PART 1 – SETTING THE PACE WITH TRIBECA
CREATING A POSITIVE CONNECTION BETWEEN ADMISSIONS, FACULTY AND STAFF
Intro: Setting the Pace with Tribeca with Richard McCulloch and Dr. Joe Pace
Richard McCulloch: Hi. Welcome to Setting the Pace with Tribeca. I’m Richard McCulloch, Vice President of Marketing and Admissions Consulting and I’m very honored to have next to me, Dr. Joe Pace. He’s a performance psychologist. He’s also been the chairman of the Pacific Institute Education Initiative and he’s been working in this career education sector for almost 50 years. So welcome Dr. Joe, thank you.
Dr. Joe Pace: Pleasure to be here with you.
RM: Yeah so why are we doing this? Tribeca is a student-focused marketing company and Pacific Institute and Dr. Pace are valued members of our higher education sector and we thought it would be a good opportunity to have some conversation. Some chats about best practices. Things that schools should all be thinking about because at the end of the day, that’s us as marketers. We realize that, great outcome for students is the best marketing strategy that you can have. What do you think about that?
Dr. JP: Yeah. I think what I like about our alliance and partnership is that Tribeca very student focused, student oriented. Well the programs that I created at the Pacific Institute are all about students and all about their well-being and the psychological aspects of what keep students in school, what keeps them persisting what gives them grit, and it’s a beautiful type thing because your marketing admissions dovetails right into what we do in our classrooms with our programs, our orientations, training of faculty. So, it’s basically the same philosophy.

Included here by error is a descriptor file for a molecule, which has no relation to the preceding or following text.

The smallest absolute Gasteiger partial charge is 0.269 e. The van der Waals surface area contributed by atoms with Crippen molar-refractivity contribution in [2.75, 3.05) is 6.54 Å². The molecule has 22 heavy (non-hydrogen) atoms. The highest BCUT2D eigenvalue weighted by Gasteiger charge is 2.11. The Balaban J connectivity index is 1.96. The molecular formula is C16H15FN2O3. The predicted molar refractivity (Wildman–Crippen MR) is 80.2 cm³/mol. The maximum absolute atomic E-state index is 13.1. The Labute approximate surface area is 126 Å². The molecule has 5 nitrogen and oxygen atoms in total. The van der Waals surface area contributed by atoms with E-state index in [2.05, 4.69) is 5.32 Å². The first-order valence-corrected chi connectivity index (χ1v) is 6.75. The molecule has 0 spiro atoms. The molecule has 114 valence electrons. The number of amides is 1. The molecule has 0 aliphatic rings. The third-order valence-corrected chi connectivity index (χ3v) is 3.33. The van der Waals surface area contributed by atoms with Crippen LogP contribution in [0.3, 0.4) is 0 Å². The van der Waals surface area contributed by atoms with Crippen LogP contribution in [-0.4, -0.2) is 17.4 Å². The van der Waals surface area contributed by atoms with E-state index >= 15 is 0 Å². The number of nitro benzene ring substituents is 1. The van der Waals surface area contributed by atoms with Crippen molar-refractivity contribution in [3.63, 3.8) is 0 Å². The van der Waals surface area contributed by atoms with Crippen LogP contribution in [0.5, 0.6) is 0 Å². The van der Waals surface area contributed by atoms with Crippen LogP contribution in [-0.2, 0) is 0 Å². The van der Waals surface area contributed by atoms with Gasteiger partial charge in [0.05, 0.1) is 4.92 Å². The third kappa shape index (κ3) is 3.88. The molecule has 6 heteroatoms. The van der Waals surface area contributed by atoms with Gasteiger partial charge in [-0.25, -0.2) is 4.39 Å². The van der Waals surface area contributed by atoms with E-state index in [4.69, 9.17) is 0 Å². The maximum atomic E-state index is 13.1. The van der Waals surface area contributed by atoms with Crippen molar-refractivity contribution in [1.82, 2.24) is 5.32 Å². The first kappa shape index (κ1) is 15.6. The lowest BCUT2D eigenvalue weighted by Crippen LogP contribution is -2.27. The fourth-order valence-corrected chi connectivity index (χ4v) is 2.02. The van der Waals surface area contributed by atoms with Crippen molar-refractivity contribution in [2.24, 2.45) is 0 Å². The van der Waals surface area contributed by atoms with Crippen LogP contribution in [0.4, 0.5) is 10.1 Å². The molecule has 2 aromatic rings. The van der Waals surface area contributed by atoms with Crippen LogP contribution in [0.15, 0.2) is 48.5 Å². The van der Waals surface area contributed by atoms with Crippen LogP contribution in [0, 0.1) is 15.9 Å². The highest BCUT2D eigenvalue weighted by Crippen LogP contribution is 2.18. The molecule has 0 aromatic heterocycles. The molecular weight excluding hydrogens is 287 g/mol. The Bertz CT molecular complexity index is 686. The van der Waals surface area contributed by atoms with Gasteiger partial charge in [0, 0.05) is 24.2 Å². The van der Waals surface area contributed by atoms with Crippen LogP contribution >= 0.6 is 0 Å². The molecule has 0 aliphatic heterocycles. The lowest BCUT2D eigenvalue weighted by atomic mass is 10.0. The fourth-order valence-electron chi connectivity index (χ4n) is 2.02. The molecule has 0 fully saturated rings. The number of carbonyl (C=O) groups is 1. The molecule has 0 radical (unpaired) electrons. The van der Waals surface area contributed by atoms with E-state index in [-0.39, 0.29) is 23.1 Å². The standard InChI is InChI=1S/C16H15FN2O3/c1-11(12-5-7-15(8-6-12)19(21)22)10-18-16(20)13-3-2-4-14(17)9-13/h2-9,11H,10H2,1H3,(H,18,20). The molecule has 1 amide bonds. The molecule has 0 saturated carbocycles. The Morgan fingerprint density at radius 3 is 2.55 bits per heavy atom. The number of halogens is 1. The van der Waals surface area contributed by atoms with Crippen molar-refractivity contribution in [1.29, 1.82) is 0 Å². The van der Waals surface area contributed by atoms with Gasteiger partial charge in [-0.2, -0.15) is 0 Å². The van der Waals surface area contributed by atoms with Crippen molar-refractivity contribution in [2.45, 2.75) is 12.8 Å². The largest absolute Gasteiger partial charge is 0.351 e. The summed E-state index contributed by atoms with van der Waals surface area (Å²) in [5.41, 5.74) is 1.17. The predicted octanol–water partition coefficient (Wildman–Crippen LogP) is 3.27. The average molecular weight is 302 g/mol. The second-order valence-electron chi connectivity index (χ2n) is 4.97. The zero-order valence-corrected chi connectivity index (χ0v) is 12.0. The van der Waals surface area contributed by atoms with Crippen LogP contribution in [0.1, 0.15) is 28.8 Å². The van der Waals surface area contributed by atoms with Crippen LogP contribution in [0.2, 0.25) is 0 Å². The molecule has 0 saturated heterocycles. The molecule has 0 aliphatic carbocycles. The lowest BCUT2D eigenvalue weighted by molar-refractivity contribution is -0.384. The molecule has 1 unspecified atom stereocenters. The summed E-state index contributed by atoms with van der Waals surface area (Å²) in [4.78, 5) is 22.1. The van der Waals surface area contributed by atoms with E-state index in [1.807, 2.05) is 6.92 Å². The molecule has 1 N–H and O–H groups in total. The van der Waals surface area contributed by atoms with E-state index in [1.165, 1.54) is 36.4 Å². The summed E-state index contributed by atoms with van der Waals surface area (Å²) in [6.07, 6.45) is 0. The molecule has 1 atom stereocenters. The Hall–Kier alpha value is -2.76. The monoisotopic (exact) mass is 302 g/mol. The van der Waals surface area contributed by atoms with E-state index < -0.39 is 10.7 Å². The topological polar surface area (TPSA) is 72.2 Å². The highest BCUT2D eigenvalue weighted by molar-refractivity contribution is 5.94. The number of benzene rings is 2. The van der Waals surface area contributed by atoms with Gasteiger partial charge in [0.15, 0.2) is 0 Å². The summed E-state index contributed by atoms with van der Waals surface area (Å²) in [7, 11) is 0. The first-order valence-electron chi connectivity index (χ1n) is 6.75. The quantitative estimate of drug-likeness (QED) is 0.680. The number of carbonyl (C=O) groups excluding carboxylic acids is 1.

RM: At the end of the day, we also want people to understand that we want to look at higher education in its most holistic form. It’s one thing to get students into your school. We want to know the best ways to keep them in your school. Keep them engaged, and have great outcomes in terms of placement and all the other KPIs that our institutions are looking at to measure their outcomes. And I think there’s going to be some great things shared throughout this series. Dr. Pace when you look at your background, and you look at today’s higher education, especially the career higher education sector. What are some of the things that you think are very important for us to address long term?
Dr. JP: Yes. I think the big thing is many of our students in our career colleges are first-generation going to college. And they may have the intelligence but they may not have the right habits, the right attitudes, the right beliefs, the right expectations, and maybe not have enough self-esteem. And this curriculum coupled with what you do in marketing and admissions, leads to that and the students begin to feel a sense of confidence that they can do it. We also trained all the faculty and staff so everybody’s on the same page.